- The Redmond giant has announced a $1.76 billion, five-year deal with the Pentagon to accelerate the latter’s “digital transformation”.
- Microsoft and Walgreens Boots Alliance have struck a deal whereby the latter will roll out Microsoft 365 to 380,000 of its employees.
- M12, the corporate venture fund arm of Microsoft has extended its coverage to India.
- In order to tackle the Seattle housing crisis, the Windows maker has announced a $500 million investment to help alleviate the rising costs of living in the area.
- The dark mode in Mail and Calendar now applies to more interface areas.
- Microsoft has touted a 50% decrease in lag on older devices running SwiftKey, among other performance improvements made to the custom keyboard in 2018.
- Office Insiders in the Monthly Channel (Targeted) got version 1901, build 11231.20080, with @mentions in Excel, a new accessibility checker across the three major apps, the ability to include animated GIFs in Outlook messages, and more.
- The Microsoft News app now allows you to choose a news feed layout on mobile.
- Cortana will soon become an Alexa skill, as Microsoft seeks to use Amazon’s dominance in the digital assistant arena.
Hot corner is a section of The Fast ring dedicated to highlighting five Microsoft-related stories that haven’t been covered over here, but might be of interest.
- A SQL Server support blog has been launched to tackle a variety of best practices, troubleshooting, and sharing of known issues.
- The Intune Company Portal app for iOS will soon receive a major UX update.
- Intune now has preview support for Android corporate-owned, fully managed devices.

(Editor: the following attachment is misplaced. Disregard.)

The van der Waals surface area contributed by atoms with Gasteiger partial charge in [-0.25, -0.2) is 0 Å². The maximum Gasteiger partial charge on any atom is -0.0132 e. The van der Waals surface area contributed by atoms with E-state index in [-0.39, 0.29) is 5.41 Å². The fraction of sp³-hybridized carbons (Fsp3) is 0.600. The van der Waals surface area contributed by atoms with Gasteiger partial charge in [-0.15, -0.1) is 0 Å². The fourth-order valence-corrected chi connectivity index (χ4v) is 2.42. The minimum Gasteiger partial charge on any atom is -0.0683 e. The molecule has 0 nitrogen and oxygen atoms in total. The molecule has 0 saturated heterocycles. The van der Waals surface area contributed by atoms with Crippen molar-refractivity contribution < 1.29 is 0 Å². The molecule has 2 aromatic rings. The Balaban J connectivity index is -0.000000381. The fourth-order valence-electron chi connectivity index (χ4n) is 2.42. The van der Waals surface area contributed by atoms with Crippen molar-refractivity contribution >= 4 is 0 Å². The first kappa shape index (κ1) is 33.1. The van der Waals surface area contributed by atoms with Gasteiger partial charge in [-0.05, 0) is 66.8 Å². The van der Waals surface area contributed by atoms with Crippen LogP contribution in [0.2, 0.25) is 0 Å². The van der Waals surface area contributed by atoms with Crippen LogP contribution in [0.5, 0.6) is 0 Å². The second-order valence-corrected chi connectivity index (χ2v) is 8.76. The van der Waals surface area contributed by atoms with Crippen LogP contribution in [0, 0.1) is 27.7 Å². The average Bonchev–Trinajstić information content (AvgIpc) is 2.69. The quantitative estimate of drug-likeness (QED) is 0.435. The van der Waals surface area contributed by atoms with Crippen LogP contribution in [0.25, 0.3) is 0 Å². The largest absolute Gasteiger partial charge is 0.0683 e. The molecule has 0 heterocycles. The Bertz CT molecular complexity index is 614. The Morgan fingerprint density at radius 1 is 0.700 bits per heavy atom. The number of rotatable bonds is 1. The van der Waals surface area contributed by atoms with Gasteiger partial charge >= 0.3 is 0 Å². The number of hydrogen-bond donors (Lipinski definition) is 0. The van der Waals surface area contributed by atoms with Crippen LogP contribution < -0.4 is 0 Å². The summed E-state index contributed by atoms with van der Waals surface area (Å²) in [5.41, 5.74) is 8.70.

- HDInsight is supported in Azure CLI in public preview.
- A Grafana plugin is now available for Azure Data Explorer.
We end with a bit of bad news for those still on Windows 7. Extended support for the venerable, nearly decade-old operating system will cease on January 14, 2020 – that’s less than a year from now. Mainstream support ended in 2015, meaning the OS hasn’t gotten any new features since, though it is set to get the new Chromium-based Edge browser.
On a somewhat related note, a few folks on Windows 10 1803 are having another, slightly more puzzling situation to deal with. Back in December of last year, KB4023057 was pushed, with – ironically – reliability improvements to Windows Update. Now, certain users are reporting that an earlier version of KB4023057 is trying to be pushed. The only problem here is that a newer variant of it is already installed on affected systems.
To solve this apparent chicken and egg conundrum, Microsoft recommends you uninstall KB4023057 via the App list, reboot, and the update should go through without a problem.
If you missed any of the previous columns, why not check right here?